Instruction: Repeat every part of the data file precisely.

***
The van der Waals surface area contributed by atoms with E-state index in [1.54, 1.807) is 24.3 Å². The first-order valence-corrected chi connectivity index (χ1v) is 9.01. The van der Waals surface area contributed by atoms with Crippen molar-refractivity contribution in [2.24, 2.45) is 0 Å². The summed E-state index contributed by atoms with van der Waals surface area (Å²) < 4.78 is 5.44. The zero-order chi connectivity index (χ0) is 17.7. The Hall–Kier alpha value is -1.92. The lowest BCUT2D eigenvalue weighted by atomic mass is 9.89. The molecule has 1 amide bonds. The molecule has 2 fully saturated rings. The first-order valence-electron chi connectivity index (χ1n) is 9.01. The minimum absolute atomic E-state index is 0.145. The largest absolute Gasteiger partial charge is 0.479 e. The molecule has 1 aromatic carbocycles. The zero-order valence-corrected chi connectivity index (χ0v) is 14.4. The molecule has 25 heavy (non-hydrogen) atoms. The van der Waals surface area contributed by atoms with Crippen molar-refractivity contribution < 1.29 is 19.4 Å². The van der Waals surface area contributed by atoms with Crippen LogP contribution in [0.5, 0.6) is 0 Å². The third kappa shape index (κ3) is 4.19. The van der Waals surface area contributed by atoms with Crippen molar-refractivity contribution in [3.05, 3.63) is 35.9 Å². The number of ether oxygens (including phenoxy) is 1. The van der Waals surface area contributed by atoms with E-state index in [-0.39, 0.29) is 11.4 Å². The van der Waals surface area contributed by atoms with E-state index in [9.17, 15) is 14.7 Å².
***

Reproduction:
The van der Waals surface area contributed by atoms with E-state index in [1.54, 1.807) is 24.3 Å². The first-order valence-corrected chi connectivity index (χ1v) is 9.01. The van der Waals surface area contributed by atoms with Crippen molar-refractivity contribution in [2.24, 2.45) is 0 Å². The summed E-state index contributed by atoms with van der Waals surface area (Å²) < 4.78 is 5.44. The zero-order chi connectivity index (χ0) is 17.7. The Hall–Kier alpha value is -1.92. The lowest BCUT2D eigenvalue weighted by atomic mass is 9.89. The molecule has 1 amide bonds. The molecule has 2 fully saturated rings. The first-order valence-electron chi connectivity index (χ1n) is 9.01. The minimum absolute atomic E-state index is 0.145. The largest absolute Gasteiger partial charge is 0.479 e. The molecule has 1 aromatic carbocycles. The zero-order valence-corrected chi connectivity index (χ0v) is 14.4. The molecule has 25 heavy (non-hydrogen) atoms. The van der Waals surface area contributed by atoms with Crippen molar-refractivity contribution < 1.29 is 19.4 Å². The van der Waals surface area contributed by atoms with Crippen LogP contribution in [0.5, 0.6) is 0 Å². The third kappa shape index (κ3) is 4.19. The van der Waals surface area contributed by atoms with Crippen molar-refractivity contribution in [3.05, 3.63) is 35.9 Å². The number of ether oxygens (including phenoxy) is 1. The van der Waals surface area contributed by atoms with E-state index in [-0.39, 0.29) is 11.4 Å². The van der Waals surface area contributed by atoms with E-state index in [9.17, 15) is 14.7 Å².